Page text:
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Tuesday, 18 December, 2001, 11:27 GMT
Inquiry into troubled mine's future
Coal mine
UK Coal owns 14 collieries in the United Kingdom
Hopes have been raised of a lifeline for Pontefract's Prince of Wales Colliery with the announcement that a full and independent inquiry into its viability is to be carried out.

The investigation will be paid for by the Department of Trade and Industry.

It comes after pit owner UK Coal revealed they had found geological problems at West Yorkshire's last deep mine which would probably make it too expensive to work.

The claim is disputed by the National Union of Miners and pithead deputies union Nacods.


There are still lots of areas around the pit that we can go into

Gary Foreman, Nacods

Pontefract and Castleford MP, Yvette Cooper, who has met workers, said the inquiry was a step forward but she remained cautious about the future.

Experienced staff at the mine say there could be other seams of coal worth mining, away from the seam under dispute which is called Wentedge.

Underground faults

Nacods branch secretary at the colliery, Gary Foreman, told BBC News Online: "There are still lots of areas around the pit that we can go into.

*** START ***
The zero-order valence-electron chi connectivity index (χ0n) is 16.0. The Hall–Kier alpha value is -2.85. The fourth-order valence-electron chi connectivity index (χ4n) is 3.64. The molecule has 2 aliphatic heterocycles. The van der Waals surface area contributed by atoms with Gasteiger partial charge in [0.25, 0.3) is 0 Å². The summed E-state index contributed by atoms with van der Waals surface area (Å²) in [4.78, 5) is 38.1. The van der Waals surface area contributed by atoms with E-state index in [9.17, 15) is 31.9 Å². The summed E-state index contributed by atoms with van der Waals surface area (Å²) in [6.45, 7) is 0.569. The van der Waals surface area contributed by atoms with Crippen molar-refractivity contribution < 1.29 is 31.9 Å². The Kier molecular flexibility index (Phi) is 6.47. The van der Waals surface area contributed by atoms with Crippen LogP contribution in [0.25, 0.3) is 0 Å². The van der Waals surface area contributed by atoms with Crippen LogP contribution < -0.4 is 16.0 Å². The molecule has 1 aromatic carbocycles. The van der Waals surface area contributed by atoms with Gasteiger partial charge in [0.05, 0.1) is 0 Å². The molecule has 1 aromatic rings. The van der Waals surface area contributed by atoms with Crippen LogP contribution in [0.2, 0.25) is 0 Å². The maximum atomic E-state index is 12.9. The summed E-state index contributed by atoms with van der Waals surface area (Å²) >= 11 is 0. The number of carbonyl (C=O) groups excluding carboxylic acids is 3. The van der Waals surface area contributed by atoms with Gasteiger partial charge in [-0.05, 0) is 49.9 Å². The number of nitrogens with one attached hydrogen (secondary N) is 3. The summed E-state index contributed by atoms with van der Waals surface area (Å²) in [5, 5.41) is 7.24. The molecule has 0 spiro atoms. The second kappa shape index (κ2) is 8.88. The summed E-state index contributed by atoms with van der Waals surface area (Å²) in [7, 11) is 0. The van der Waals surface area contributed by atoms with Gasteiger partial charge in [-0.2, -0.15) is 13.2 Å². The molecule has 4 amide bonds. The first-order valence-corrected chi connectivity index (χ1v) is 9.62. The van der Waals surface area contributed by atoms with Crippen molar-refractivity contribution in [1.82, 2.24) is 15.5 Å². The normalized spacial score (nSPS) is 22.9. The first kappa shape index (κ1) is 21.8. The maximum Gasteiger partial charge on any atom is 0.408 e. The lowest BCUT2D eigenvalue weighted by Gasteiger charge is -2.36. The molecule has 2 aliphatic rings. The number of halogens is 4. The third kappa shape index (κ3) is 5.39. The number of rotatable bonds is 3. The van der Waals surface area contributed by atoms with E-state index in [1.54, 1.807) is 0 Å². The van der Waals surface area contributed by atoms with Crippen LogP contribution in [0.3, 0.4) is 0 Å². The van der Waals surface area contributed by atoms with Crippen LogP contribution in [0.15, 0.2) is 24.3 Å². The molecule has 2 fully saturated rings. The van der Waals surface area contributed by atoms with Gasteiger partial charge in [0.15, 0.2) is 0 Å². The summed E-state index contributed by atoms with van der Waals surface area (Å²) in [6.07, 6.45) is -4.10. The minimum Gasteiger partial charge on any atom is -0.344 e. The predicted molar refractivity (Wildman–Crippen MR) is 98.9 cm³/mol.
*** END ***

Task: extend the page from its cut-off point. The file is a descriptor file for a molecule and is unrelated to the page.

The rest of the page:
"I have been there for 30 years, and there are other people who know the area and the pit and the geography, who are all too willing to help and put forward their expertise."

Yvette Cooper MP
Yvette Cooper MP: Meetings with workers

More than 400 workers at Prince of Wales Colliery, Pontefract, could lose their jobs when coal seams run out next summer, after the discovery by owners UK Coal of two underground faults.

The discovery of the flaws means the shelving of a multi-million pound development to gain access to eight million tonnes of untapped coal reserves in the Wentedge seam.

The mine, the last working mine in the Wakefield area, is the oldest colliery still in production in the UK and has a history dating back to the 1860s.

The company has decided to end development of Wentedge and concentrate on areas known as 136 Coalface and 138 Coalface.

They only have enough coal to be mined until August next year.

Annual losses

The company has spent 18m over the past two years on the Wentedge project, with 5,000 metres of tunnel driven to reach the reserves.

UK Coal director of deep mines, Alec Galloway, said: "Our assessment is that if we continue mining in that area, the colliery will sustain annual losses in the order of 15m a year.

"This is a financial burden we cannot contemplate.

As part of a business viability exercise earlier this year, the firm, which owns 14 pits in the UK, declined to rule out mine closures.


Click here to go to Leeds
See also:

12 Sep 01 | Business
Buyer named for struggling colliery
14 Mar 01 | Business
The changing face of UK jobs
06 Mar 01 | Business
Coal firm unveils land sales
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